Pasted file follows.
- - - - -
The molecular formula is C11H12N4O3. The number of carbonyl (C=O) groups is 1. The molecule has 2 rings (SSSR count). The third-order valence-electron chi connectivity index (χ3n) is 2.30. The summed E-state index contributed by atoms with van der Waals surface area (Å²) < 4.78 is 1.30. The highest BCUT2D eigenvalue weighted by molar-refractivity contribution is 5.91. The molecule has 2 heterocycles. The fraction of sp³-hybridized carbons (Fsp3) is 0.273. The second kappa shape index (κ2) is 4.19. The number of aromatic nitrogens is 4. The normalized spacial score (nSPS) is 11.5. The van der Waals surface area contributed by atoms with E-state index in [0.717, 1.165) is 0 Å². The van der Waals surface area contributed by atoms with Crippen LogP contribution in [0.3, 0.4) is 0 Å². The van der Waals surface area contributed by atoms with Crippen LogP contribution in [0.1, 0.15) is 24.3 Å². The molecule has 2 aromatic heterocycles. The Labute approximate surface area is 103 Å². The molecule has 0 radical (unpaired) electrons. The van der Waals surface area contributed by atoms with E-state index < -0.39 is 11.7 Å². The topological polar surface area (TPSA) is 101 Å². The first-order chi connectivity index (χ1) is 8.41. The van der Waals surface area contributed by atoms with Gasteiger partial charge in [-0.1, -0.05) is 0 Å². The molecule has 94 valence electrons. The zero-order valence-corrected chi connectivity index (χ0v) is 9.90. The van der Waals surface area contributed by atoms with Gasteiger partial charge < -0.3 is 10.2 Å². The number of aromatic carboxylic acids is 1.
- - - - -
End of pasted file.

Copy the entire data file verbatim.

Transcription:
The molecular formula is C11H12N4O3. The number of carbonyl (C=O) groups is 1. The molecule has 2 rings (SSSR count). The third-order valence-electron chi connectivity index (χ3n) is 2.30. The summed E-state index contributed by atoms with van der Waals surface area (Å²) < 4.78 is 1.30. The highest BCUT2D eigenvalue weighted by molar-refractivity contribution is 5.91. The molecule has 2 heterocycles. The fraction of sp³-hybridized carbons (Fsp3) is 0.273. The second kappa shape index (κ2) is 4.19. The number of aromatic nitrogens is 4. The normalized spacial score (nSPS) is 11.5. The van der Waals surface area contributed by atoms with E-state index in [0.717, 1.165) is 0 Å². The van der Waals surface area contributed by atoms with Crippen LogP contribution in [0.3, 0.4) is 0 Å². The van der Waals surface area contributed by atoms with Crippen LogP contribution in [0.1, 0.15) is 24.3 Å². The molecule has 2 aromatic heterocycles. The Labute approximate surface area is 103 Å². The molecule has 0 radical (unpaired) electrons. The van der Waals surface area contributed by atoms with E-state index < -0.39 is 11.7 Å². The topological polar surface area (TPSA) is 101 Å². The first-order chi connectivity index (χ1) is 8.41. The van der Waals surface area contributed by atoms with Gasteiger partial charge in [-0.1, -0.05) is 0 Å². The molecule has 94 valence electrons. The zero-order valence-corrected chi connectivity index (χ0v) is 9.90. The van der Waals surface area contributed by atoms with Gasteiger partial charge < -0.3 is 10.2 Å². The number of aromatic carboxylic acids is 1.